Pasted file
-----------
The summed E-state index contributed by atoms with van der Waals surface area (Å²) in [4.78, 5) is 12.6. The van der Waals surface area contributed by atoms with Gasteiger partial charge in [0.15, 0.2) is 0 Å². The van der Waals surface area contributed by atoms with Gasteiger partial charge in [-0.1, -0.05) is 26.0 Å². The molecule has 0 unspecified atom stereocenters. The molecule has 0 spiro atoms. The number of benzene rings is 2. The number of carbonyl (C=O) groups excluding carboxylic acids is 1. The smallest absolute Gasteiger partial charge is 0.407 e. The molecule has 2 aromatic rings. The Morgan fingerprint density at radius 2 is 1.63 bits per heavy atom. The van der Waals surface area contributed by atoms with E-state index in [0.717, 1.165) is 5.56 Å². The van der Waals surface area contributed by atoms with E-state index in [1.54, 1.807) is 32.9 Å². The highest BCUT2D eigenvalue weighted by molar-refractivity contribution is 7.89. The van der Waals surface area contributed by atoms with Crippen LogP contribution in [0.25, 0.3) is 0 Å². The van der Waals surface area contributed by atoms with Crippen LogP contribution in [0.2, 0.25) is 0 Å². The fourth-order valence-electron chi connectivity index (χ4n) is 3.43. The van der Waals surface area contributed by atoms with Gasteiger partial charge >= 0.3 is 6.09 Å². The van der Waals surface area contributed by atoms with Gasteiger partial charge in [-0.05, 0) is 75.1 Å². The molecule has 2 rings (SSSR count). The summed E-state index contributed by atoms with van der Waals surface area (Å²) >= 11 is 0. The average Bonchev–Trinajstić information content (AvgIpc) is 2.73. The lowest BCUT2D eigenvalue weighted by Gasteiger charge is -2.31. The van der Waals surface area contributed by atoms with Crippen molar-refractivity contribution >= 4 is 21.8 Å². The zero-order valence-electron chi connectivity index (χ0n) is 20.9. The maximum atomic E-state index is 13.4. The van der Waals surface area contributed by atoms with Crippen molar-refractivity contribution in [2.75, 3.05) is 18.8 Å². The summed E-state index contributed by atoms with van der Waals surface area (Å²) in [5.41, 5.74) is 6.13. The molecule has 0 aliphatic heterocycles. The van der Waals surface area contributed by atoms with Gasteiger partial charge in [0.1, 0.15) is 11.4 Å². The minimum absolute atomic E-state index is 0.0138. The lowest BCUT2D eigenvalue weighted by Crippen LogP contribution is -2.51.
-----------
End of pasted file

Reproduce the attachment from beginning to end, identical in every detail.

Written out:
The summed E-state index contributed by atoms with van der Waals surface area (Å²) in [4.78, 5) is 12.6. The van der Waals surface area contributed by atoms with Gasteiger partial charge in [0.15, 0.2) is 0 Å². The van der Waals surface area contributed by atoms with Gasteiger partial charge in [-0.1, -0.05) is 26.0 Å². The molecule has 0 unspecified atom stereocenters. The molecule has 0 spiro atoms. The number of benzene rings is 2. The number of carbonyl (C=O) groups excluding carboxylic acids is 1. The smallest absolute Gasteiger partial charge is 0.407 e. The molecule has 2 aromatic rings. The Morgan fingerprint density at radius 2 is 1.63 bits per heavy atom. The van der Waals surface area contributed by atoms with E-state index in [0.717, 1.165) is 5.56 Å². The van der Waals surface area contributed by atoms with E-state index in [1.54, 1.807) is 32.9 Å². The highest BCUT2D eigenvalue weighted by molar-refractivity contribution is 7.89. The van der Waals surface area contributed by atoms with Crippen LogP contribution in [0.25, 0.3) is 0 Å². The van der Waals surface area contributed by atoms with Crippen LogP contribution in [0.2, 0.25) is 0 Å². The fourth-order valence-electron chi connectivity index (χ4n) is 3.43. The van der Waals surface area contributed by atoms with Gasteiger partial charge >= 0.3 is 6.09 Å². The van der Waals surface area contributed by atoms with Gasteiger partial charge in [-0.05, 0) is 75.1 Å². The molecule has 2 rings (SSSR count). The summed E-state index contributed by atoms with van der Waals surface area (Å²) >= 11 is 0. The average Bonchev–Trinajstić information content (AvgIpc) is 2.73. The lowest BCUT2D eigenvalue weighted by Gasteiger charge is -2.31. The van der Waals surface area contributed by atoms with Crippen molar-refractivity contribution >= 4 is 21.8 Å². The zero-order valence-electron chi connectivity index (χ0n) is 20.9. The maximum atomic E-state index is 13.4. The van der Waals surface area contributed by atoms with Crippen molar-refractivity contribution in [2.75, 3.05) is 18.8 Å². The summed E-state index contributed by atoms with van der Waals surface area (Å²) in [5.41, 5.74) is 6.13. The molecule has 0 aliphatic heterocycles. The van der Waals surface area contributed by atoms with Gasteiger partial charge in [0.1, 0.15) is 11.4 Å². The minimum absolute atomic E-state index is 0.0138. The lowest BCUT2D eigenvalue weighted by Crippen LogP contribution is -2.51.